Chill gel in sparex

This is the first batch of gold soldering in a long time, I’ve been
mostly working in sterling the last few years.

I used Rio chill gel for the first time on an antique 14K white gold
ring with a diamond that needed a shank replaced. Packed the chill
gel all in the back and some on the front. Worked great. I plunked it
in the pickle afterwards (Sparex, yes it was getting pretty blue, I
know it was getting near time for a new batch.) The next item I
soldered was a 14K yellow gold ring. No stone so I didn’t use any
chill gel. Soldering went fine. I plunk it in the pickle (cold
pickle, by the way) and leave it to start on something else. I look
up about 15 minutes later and the ring, one of those antique basket
types, is coated with what looks like ice crystals. I grabbed the
ring with the copper tongs, shake it up and the stuff comes off in
solids. The ring looks like it is plated lightly with silver or
something. It came off handily with tripoli, but I’m wondering what
happened. Should I quench in water after soldering and clean off the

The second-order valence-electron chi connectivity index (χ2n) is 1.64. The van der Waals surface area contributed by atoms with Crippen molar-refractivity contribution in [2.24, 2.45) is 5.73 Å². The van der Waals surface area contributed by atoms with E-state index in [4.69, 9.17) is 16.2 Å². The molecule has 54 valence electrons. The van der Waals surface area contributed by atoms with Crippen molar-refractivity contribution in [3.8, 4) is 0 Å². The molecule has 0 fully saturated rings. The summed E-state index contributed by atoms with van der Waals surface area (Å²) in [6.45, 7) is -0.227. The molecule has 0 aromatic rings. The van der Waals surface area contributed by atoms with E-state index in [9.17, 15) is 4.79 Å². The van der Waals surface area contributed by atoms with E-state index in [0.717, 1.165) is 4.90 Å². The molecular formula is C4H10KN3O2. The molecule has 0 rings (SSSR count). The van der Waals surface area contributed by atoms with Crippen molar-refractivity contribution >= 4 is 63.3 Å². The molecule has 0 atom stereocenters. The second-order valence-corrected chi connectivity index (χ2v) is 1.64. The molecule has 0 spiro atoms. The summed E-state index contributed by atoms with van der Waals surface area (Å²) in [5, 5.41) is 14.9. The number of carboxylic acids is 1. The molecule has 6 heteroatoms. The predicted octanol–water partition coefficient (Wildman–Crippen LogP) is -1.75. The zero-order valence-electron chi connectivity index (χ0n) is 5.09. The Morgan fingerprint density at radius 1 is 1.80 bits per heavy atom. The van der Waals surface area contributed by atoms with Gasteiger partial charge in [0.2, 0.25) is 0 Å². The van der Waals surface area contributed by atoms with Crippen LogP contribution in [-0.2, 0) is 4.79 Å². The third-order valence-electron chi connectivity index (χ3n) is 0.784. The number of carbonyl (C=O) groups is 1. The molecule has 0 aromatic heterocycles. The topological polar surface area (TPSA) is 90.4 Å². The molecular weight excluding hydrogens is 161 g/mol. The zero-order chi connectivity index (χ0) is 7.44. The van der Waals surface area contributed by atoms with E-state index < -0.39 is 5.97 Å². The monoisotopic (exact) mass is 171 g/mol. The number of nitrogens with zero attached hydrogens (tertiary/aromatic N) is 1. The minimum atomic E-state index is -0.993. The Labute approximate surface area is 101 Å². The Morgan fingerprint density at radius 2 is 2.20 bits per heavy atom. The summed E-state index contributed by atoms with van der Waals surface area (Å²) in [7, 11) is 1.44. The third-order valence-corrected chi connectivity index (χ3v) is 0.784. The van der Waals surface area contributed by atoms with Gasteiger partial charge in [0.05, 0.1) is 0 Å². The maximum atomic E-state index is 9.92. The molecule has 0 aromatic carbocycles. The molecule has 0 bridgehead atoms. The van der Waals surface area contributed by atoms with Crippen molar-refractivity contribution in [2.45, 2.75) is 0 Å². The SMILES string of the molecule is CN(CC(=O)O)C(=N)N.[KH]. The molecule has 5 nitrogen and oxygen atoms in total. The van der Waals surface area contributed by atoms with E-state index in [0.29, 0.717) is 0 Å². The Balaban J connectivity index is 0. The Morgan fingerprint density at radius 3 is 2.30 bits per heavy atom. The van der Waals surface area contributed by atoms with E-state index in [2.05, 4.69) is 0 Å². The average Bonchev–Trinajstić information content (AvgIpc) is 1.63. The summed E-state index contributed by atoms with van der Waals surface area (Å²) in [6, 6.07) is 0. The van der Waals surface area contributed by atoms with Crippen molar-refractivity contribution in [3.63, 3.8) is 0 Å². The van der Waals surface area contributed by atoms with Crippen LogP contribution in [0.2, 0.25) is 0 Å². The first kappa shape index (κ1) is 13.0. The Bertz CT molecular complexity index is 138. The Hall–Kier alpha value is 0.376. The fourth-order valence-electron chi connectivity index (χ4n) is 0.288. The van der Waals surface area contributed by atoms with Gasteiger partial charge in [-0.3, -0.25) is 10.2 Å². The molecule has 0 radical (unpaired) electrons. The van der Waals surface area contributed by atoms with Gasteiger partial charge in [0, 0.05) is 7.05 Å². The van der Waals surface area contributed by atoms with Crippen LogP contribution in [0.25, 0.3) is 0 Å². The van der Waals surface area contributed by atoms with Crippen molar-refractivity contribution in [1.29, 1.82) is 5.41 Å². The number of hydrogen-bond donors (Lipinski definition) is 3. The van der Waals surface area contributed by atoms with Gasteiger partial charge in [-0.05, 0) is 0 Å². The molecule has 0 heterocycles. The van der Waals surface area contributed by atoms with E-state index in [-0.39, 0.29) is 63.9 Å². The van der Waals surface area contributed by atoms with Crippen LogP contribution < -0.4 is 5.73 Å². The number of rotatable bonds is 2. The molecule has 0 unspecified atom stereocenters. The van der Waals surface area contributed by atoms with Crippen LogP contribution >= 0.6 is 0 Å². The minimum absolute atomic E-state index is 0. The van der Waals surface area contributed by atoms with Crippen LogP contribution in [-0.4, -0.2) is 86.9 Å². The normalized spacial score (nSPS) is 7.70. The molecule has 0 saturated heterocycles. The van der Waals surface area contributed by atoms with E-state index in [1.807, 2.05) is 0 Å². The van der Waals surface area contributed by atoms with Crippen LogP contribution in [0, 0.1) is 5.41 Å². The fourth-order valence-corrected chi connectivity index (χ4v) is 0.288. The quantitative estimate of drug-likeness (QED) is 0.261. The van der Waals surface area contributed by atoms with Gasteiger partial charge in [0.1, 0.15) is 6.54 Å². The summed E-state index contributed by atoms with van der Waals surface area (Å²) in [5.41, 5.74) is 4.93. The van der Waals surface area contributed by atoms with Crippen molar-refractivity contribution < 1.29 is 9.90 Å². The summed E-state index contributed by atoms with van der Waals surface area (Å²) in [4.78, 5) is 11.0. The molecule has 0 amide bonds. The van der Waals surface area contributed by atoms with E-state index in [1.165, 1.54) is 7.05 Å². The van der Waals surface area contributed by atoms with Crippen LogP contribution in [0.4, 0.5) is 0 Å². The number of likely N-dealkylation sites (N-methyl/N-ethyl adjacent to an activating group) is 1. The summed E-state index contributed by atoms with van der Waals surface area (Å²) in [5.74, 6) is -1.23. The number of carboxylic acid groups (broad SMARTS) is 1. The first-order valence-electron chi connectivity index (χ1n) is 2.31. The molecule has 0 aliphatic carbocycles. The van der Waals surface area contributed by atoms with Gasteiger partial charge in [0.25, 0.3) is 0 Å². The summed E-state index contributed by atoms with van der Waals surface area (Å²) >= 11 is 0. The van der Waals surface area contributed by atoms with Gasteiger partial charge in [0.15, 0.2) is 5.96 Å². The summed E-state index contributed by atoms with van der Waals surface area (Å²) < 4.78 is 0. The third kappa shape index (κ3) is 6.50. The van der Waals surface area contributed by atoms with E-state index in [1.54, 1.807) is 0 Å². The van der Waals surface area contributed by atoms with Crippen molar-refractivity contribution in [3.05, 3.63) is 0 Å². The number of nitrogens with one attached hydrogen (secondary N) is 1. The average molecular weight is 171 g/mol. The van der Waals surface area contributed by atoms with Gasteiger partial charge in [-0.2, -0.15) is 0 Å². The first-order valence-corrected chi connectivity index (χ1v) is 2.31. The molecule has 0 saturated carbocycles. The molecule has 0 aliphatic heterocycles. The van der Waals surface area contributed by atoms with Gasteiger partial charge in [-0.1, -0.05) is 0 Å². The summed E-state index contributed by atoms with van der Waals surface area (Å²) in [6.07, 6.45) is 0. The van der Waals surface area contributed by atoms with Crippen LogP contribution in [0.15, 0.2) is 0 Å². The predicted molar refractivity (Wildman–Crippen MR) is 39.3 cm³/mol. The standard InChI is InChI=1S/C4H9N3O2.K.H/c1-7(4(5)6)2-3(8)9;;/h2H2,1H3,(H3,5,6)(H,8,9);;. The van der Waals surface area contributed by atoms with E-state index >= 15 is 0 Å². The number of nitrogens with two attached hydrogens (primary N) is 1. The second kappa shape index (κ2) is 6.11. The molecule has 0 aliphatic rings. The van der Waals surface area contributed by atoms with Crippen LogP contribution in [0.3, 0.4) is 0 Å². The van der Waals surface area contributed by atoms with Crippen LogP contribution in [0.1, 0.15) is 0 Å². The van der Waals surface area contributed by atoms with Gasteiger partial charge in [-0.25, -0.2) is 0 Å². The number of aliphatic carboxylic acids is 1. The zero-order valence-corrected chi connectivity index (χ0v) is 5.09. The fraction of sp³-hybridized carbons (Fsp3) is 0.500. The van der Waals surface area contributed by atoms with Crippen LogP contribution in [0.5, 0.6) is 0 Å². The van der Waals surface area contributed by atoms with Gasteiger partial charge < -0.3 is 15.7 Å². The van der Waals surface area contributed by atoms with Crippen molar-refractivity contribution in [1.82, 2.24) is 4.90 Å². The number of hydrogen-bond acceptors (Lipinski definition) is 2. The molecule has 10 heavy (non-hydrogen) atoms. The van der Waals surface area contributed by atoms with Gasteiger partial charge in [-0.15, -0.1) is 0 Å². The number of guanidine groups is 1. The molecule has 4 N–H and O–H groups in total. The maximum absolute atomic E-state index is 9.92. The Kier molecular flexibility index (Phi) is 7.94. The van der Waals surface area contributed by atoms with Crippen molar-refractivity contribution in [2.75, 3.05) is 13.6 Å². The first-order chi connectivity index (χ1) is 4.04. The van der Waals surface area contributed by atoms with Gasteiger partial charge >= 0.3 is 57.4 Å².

gel before pickle in the future?

Oh and I did mix up a new batch of sparex before going any further,
I was overdue.

Anyone else seen this or can explain?

-Barb Baur

Hello Barb: I would say yes to the wash the chill gel stuff off first
before pickling, and yes to the Quench items in water first and then
pickle. It has been determined that it is better not to quench
directly in pickle. Of course nothing with stones should be quenched.
I was wondering why you packed a diamond in chill gel? Diamond can
take the heat of soldering or welding 14K. Just make sure it’s clean.
Just a note that an alternative to using products like chill gel is
to suspend the heat sensitive part of the item in water while
soldering. Here is a web site I made to explain how. Hope this helps.

Michael R. Mathews Sr. Victoria,Texas USA